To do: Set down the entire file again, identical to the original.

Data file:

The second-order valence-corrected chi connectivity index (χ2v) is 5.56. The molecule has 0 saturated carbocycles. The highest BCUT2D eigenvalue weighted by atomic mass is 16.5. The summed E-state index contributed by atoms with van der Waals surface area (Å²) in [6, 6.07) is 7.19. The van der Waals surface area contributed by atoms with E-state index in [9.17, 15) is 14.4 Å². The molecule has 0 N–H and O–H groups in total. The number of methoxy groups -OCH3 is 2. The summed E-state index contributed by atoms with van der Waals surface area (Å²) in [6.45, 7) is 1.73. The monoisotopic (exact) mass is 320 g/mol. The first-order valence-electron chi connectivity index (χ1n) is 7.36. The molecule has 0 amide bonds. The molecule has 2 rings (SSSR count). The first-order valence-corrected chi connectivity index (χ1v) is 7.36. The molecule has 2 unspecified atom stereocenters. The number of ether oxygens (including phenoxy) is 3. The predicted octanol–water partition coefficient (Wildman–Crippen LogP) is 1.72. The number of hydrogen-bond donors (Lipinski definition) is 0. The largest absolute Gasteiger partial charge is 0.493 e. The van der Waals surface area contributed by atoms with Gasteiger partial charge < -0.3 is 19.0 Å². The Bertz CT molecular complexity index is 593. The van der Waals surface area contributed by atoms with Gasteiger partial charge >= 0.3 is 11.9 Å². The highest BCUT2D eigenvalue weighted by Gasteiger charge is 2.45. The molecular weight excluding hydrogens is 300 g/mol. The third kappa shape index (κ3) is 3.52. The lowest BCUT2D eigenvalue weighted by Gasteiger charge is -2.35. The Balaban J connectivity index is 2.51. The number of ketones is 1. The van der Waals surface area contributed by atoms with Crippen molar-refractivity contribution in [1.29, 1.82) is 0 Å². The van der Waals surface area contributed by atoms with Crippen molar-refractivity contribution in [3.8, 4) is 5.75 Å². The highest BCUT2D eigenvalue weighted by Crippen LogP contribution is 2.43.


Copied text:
The second-order valence-corrected chi connectivity index (χ2v) is 5.56. The molecule has 0 saturated carbocycles. The highest BCUT2D eigenvalue weighted by atomic mass is 16.5. The summed E-state index contributed by atoms with van der Waals surface area (Å²) in [6, 6.07) is 7.19. The van der Waals surface area contributed by atoms with E-state index in [9.17, 15) is 14.4 Å². The molecule has 0 N–H and O–H groups in total. The number of methoxy groups -OCH3 is 2. The summed E-state index contributed by atoms with van der Waals surface area (Å²) in [6.45, 7) is 1.73. The monoisotopic (exact) mass is 320 g/mol. The first-order valence-electron chi connectivity index (χ1n) is 7.36. The molecule has 0 amide bonds. The molecule has 2 rings (SSSR count). The first-order valence-corrected chi connectivity index (χ1v) is 7.36. The molecule has 2 unspecified atom stereocenters. The number of ether oxygens (including phenoxy) is 3. The predicted octanol–water partition coefficient (Wildman–Crippen LogP) is 1.72. The number of hydrogen-bond donors (Lipinski definition) is 0. The largest absolute Gasteiger partial charge is 0.493 e. The van der Waals surface area contributed by atoms with Gasteiger partial charge < -0.3 is 19.0 Å². The Bertz CT molecular complexity index is 593. The van der Waals surface area contributed by atoms with Gasteiger partial charge >= 0.3 is 11.9 Å². The highest BCUT2D eigenvalue weighted by Gasteiger charge is 2.45. The molecular weight excluding hydrogens is 300 g/mol. The third kappa shape index (κ3) is 3.52. The lowest BCUT2D eigenvalue weighted by Gasteiger charge is -2.35. The Balaban J connectivity index is 2.51. The number of ketones is 1. The van der Waals surface area contributed by atoms with Crippen molar-refractivity contribution in [1.29, 1.82) is 0 Å². The van der Waals surface area contributed by atoms with Crippen molar-refractivity contribution in [3.8, 4) is 5.75 Å². The highest BCUT2D eigenvalue weighted by Crippen LogP contribution is 2.43.